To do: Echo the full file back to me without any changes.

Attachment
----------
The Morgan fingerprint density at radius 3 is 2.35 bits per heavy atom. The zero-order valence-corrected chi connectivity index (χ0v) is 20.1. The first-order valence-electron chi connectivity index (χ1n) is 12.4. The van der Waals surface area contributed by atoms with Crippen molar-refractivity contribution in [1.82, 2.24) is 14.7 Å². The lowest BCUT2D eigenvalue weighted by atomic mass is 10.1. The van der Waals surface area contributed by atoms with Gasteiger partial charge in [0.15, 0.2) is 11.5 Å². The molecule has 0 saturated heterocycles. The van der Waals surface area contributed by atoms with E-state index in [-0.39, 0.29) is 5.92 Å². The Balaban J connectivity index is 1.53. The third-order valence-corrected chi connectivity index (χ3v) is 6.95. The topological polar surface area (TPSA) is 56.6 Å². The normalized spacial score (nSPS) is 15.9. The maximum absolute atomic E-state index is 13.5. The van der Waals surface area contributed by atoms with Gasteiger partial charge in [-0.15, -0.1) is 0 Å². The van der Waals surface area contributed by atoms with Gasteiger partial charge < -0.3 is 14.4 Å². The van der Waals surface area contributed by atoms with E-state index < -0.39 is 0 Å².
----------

The Morgan fingerprint density at radius 3 is 2.35 bits per heavy atom. The zero-order valence-corrected chi connectivity index (χ0v) is 20.1. The first-order valence-electron chi connectivity index (χ1n) is 12.4. The van der Waals surface area contributed by atoms with Crippen molar-refractivity contribution in [1.82, 2.24) is 14.7 Å². The lowest BCUT2D eigenvalue weighted by atomic mass is 10.1. The van der Waals surface area contributed by atoms with Gasteiger partial charge in [0.15, 0.2) is 11.5 Å². The molecule has 0 saturated heterocycles. The van der Waals surface area contributed by atoms with E-state index in [-0.39, 0.29) is 5.92 Å². The Balaban J connectivity index is 1.53. The third-order valence-corrected chi connectivity index (χ3v) is 6.95. The topological polar surface area (TPSA) is 56.6 Å². The normalized spacial score (nSPS) is 15.9. The maximum absolute atomic E-state index is 13.5. The van der Waals surface area contributed by atoms with Gasteiger partial charge in [-0.15, -0.1) is 0 Å². The van der Waals surface area contributed by atoms with Gasteiger partial charge < -0.3 is 14.4 Å². The van der Waals surface area contributed by atoms with E-state index < -0.39 is 0 Å².